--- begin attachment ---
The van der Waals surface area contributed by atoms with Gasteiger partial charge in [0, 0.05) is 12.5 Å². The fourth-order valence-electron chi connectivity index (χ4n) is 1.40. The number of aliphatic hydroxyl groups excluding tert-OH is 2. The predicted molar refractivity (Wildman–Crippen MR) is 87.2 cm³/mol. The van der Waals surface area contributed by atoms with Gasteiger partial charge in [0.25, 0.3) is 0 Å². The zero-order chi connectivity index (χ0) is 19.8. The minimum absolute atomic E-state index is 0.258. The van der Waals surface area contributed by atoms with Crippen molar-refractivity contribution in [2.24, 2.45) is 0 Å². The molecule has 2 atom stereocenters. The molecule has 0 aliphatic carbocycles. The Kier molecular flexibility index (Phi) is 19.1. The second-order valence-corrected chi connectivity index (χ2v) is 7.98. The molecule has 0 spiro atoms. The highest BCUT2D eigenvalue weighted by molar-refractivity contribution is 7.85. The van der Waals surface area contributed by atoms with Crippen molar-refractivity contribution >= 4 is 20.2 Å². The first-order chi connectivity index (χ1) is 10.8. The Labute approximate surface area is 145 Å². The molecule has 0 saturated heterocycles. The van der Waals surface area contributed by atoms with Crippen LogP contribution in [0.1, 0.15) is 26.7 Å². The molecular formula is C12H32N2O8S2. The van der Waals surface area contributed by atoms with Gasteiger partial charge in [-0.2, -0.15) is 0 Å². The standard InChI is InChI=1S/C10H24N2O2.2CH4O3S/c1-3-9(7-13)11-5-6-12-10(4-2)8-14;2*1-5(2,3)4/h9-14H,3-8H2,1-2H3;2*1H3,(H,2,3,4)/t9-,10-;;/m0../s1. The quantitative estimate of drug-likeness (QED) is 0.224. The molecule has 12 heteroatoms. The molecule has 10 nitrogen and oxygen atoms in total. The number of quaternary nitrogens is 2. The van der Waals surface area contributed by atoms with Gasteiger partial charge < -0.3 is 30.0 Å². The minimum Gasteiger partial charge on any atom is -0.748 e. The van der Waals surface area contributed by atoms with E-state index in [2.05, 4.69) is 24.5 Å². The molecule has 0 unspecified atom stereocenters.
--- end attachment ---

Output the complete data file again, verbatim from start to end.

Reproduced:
The van der Waals surface area contributed by atoms with Gasteiger partial charge in [0, 0.05) is 12.5 Å². The fourth-order valence-electron chi connectivity index (χ4n) is 1.40. The number of aliphatic hydroxyl groups excluding tert-OH is 2. The predicted molar refractivity (Wildman–Crippen MR) is 87.2 cm³/mol. The van der Waals surface area contributed by atoms with Gasteiger partial charge in [0.25, 0.3) is 0 Å². The zero-order chi connectivity index (χ0) is 19.8. The minimum absolute atomic E-state index is 0.258. The van der Waals surface area contributed by atoms with Crippen molar-refractivity contribution in [2.24, 2.45) is 0 Å². The molecule has 2 atom stereocenters. The molecule has 0 aliphatic carbocycles. The Kier molecular flexibility index (Phi) is 19.1. The second-order valence-corrected chi connectivity index (χ2v) is 7.98. The molecule has 0 spiro atoms. The highest BCUT2D eigenvalue weighted by molar-refractivity contribution is 7.85. The van der Waals surface area contributed by atoms with Crippen molar-refractivity contribution >= 4 is 20.2 Å². The first-order chi connectivity index (χ1) is 10.8. The Labute approximate surface area is 145 Å². The molecule has 0 saturated heterocycles. The van der Waals surface area contributed by atoms with Crippen LogP contribution in [0.1, 0.15) is 26.7 Å². The molecular formula is C12H32N2O8S2. The van der Waals surface area contributed by atoms with Gasteiger partial charge in [-0.2, -0.15) is 0 Å². The standard InChI is InChI=1S/C10H24N2O2.2CH4O3S/c1-3-9(7-13)11-5-6-12-10(4-2)8-14;2*1-5(2,3)4/h9-14H,3-8H2,1-2H3;2*1H3,(H,2,3,4)/t9-,10-;;/m0../s1. The quantitative estimate of drug-likeness (QED) is 0.224. The molecule has 12 heteroatoms. The molecule has 10 nitrogen and oxygen atoms in total. The number of quaternary nitrogens is 2. The van der Waals surface area contributed by atoms with Gasteiger partial charge < -0.3 is 30.0 Å². The minimum Gasteiger partial charge on any atom is -0.748 e. The van der Waals surface area contributed by atoms with E-state index in [2.05, 4.69) is 24.5 Å². The molecule has 0 unspecified atom stereocenters.